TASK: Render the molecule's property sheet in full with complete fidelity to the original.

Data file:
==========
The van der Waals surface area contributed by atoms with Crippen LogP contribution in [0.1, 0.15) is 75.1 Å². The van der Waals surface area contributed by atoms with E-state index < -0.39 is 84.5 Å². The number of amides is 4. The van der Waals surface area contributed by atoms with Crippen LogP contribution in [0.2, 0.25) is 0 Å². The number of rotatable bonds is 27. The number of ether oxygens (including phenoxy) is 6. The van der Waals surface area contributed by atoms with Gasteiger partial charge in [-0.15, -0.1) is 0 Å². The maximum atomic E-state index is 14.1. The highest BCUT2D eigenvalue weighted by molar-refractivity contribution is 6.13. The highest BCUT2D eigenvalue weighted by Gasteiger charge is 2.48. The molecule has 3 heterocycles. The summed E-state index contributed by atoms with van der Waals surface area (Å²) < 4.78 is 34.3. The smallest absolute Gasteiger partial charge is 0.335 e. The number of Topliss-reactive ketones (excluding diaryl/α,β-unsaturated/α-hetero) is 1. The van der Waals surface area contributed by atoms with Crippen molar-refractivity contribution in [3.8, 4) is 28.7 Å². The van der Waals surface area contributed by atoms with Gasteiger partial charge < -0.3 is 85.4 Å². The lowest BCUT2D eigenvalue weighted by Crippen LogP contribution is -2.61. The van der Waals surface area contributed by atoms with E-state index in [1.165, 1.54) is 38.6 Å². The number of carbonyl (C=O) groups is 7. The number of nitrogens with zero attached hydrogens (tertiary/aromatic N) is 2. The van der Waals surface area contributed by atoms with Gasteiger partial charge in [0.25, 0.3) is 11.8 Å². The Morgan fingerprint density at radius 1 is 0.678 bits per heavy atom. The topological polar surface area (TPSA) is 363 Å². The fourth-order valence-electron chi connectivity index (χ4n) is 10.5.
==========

The van der Waals surface area contributed by atoms with Crippen LogP contribution in [0.1, 0.15) is 75.1 Å². The van der Waals surface area contributed by atoms with E-state index < -0.39 is 84.5 Å². The number of amides is 4. The van der Waals surface area contributed by atoms with Crippen LogP contribution in [0.2, 0.25) is 0 Å². The number of rotatable bonds is 27. The number of ether oxygens (including phenoxy) is 6. The van der Waals surface area contributed by atoms with Gasteiger partial charge in [-0.15, -0.1) is 0 Å². The maximum atomic E-state index is 14.1. The highest BCUT2D eigenvalue weighted by molar-refractivity contribution is 6.13. The highest BCUT2D eigenvalue weighted by Gasteiger charge is 2.48. The molecule has 3 heterocycles. The summed E-state index contributed by atoms with van der Waals surface area (Å²) < 4.78 is 34.3. The smallest absolute Gasteiger partial charge is 0.335 e. The number of Topliss-reactive ketones (excluding diaryl/α,β-unsaturated/α-hetero) is 1. The van der Waals surface area contributed by atoms with Crippen molar-refractivity contribution in [3.8, 4) is 28.7 Å². The van der Waals surface area contributed by atoms with Gasteiger partial charge < -0.3 is 85.4 Å². The lowest BCUT2D eigenvalue weighted by Crippen LogP contribution is -2.61. The van der Waals surface area contributed by atoms with E-state index in [1.165, 1.54) is 38.6 Å². The number of carbonyl (C=O) groups is 7. The number of nitrogens with zero attached hydrogens (tertiary/aromatic N) is 2. The van der Waals surface area contributed by atoms with Gasteiger partial charge in [0.25, 0.3) is 11.8 Å². The Morgan fingerprint density at radius 1 is 0.678 bits per heavy atom. The topological polar surface area (TPSA) is 363 Å². The fourth-order valence-electron chi connectivity index (χ4n) is 10.5.